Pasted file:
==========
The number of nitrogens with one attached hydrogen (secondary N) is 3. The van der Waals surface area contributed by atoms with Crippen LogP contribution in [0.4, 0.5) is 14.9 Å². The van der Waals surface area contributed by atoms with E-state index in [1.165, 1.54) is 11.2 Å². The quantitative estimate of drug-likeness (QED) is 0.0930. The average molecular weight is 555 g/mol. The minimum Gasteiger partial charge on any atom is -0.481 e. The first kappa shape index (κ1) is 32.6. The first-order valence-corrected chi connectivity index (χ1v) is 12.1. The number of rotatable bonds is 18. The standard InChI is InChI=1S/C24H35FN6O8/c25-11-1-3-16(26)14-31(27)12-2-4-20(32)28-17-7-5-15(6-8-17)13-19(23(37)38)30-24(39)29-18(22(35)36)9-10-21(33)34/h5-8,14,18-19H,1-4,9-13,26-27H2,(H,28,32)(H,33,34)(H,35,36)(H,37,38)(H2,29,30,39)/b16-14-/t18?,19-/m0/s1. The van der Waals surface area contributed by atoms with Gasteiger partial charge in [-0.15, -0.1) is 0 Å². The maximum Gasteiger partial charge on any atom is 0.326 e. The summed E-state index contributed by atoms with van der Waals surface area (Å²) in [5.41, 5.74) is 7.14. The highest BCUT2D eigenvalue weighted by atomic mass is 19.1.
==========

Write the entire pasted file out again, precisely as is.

The number of nitrogens with one attached hydrogen (secondary N) is 3. The van der Waals surface area contributed by atoms with Crippen LogP contribution in [0.4, 0.5) is 14.9 Å². The van der Waals surface area contributed by atoms with E-state index in [1.165, 1.54) is 11.2 Å². The quantitative estimate of drug-likeness (QED) is 0.0930. The average molecular weight is 555 g/mol. The minimum Gasteiger partial charge on any atom is -0.481 e. The first kappa shape index (κ1) is 32.6. The first-order valence-corrected chi connectivity index (χ1v) is 12.1. The number of rotatable bonds is 18. The standard InChI is InChI=1S/C24H35FN6O8/c25-11-1-3-16(26)14-31(27)12-2-4-20(32)28-17-7-5-15(6-8-17)13-19(23(37)38)30-24(39)29-18(22(35)36)9-10-21(33)34/h5-8,14,18-19H,1-4,9-13,26-27H2,(H,28,32)(H,33,34)(H,35,36)(H,37,38)(H2,29,30,39)/b16-14-/t18?,19-/m0/s1. The van der Waals surface area contributed by atoms with Gasteiger partial charge in [-0.15, -0.1) is 0 Å². The maximum Gasteiger partial charge on any atom is 0.326 e. The summed E-state index contributed by atoms with van der Waals surface area (Å²) in [5.41, 5.74) is 7.14. The highest BCUT2D eigenvalue weighted by atomic mass is 19.1.